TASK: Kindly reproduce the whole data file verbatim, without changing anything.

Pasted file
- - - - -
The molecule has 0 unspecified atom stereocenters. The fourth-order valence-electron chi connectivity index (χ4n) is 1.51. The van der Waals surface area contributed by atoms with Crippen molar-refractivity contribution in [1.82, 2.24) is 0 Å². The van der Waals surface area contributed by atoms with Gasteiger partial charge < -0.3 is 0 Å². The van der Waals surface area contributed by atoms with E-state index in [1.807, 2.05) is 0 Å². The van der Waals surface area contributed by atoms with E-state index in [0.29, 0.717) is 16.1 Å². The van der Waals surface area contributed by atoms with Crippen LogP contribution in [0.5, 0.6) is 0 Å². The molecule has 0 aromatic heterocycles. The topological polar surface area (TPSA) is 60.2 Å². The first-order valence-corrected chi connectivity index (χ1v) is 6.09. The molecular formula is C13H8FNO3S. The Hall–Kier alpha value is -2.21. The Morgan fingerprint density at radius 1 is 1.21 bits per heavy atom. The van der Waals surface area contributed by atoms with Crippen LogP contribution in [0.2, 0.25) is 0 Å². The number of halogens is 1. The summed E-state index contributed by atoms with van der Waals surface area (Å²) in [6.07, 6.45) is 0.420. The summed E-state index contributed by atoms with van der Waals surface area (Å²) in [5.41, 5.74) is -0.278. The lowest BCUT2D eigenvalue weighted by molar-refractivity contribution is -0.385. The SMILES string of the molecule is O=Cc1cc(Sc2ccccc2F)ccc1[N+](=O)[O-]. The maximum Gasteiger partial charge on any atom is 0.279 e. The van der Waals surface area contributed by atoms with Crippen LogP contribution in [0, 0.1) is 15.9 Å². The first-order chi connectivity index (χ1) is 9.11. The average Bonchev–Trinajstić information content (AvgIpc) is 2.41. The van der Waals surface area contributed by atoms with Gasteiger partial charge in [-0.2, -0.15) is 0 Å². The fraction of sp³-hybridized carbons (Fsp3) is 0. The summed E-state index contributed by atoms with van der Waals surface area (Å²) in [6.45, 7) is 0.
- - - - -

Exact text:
The molecule has 0 unspecified atom stereocenters. The fourth-order valence-electron chi connectivity index (χ4n) is 1.51. The van der Waals surface area contributed by atoms with Crippen molar-refractivity contribution in [1.82, 2.24) is 0 Å². The van der Waals surface area contributed by atoms with Gasteiger partial charge < -0.3 is 0 Å². The van der Waals surface area contributed by atoms with E-state index in [1.807, 2.05) is 0 Å². The van der Waals surface area contributed by atoms with E-state index in [0.29, 0.717) is 16.1 Å². The van der Waals surface area contributed by atoms with Crippen LogP contribution in [0.5, 0.6) is 0 Å². The molecule has 0 aromatic heterocycles. The topological polar surface area (TPSA) is 60.2 Å². The first-order valence-corrected chi connectivity index (χ1v) is 6.09. The molecular formula is C13H8FNO3S. The Hall–Kier alpha value is -2.21. The Morgan fingerprint density at radius 1 is 1.21 bits per heavy atom. The van der Waals surface area contributed by atoms with Crippen LogP contribution in [0.2, 0.25) is 0 Å². The number of halogens is 1. The summed E-state index contributed by atoms with van der Waals surface area (Å²) in [6.07, 6.45) is 0.420. The summed E-state index contributed by atoms with van der Waals surface area (Å²) in [5.41, 5.74) is -0.278. The lowest BCUT2D eigenvalue weighted by molar-refractivity contribution is -0.385. The SMILES string of the molecule is O=Cc1cc(Sc2ccccc2F)ccc1[N+](=O)[O-]. The maximum Gasteiger partial charge on any atom is 0.279 e. The van der Waals surface area contributed by atoms with Crippen LogP contribution in [0, 0.1) is 15.9 Å². The first-order chi connectivity index (χ1) is 9.11. The average Bonchev–Trinajstić information content (AvgIpc) is 2.41. The van der Waals surface area contributed by atoms with Gasteiger partial charge in [-0.2, -0.15) is 0 Å². The fraction of sp³-hybridized carbons (Fsp3) is 0. The summed E-state index contributed by atoms with van der Waals surface area (Å²) in [6.45, 7) is 0.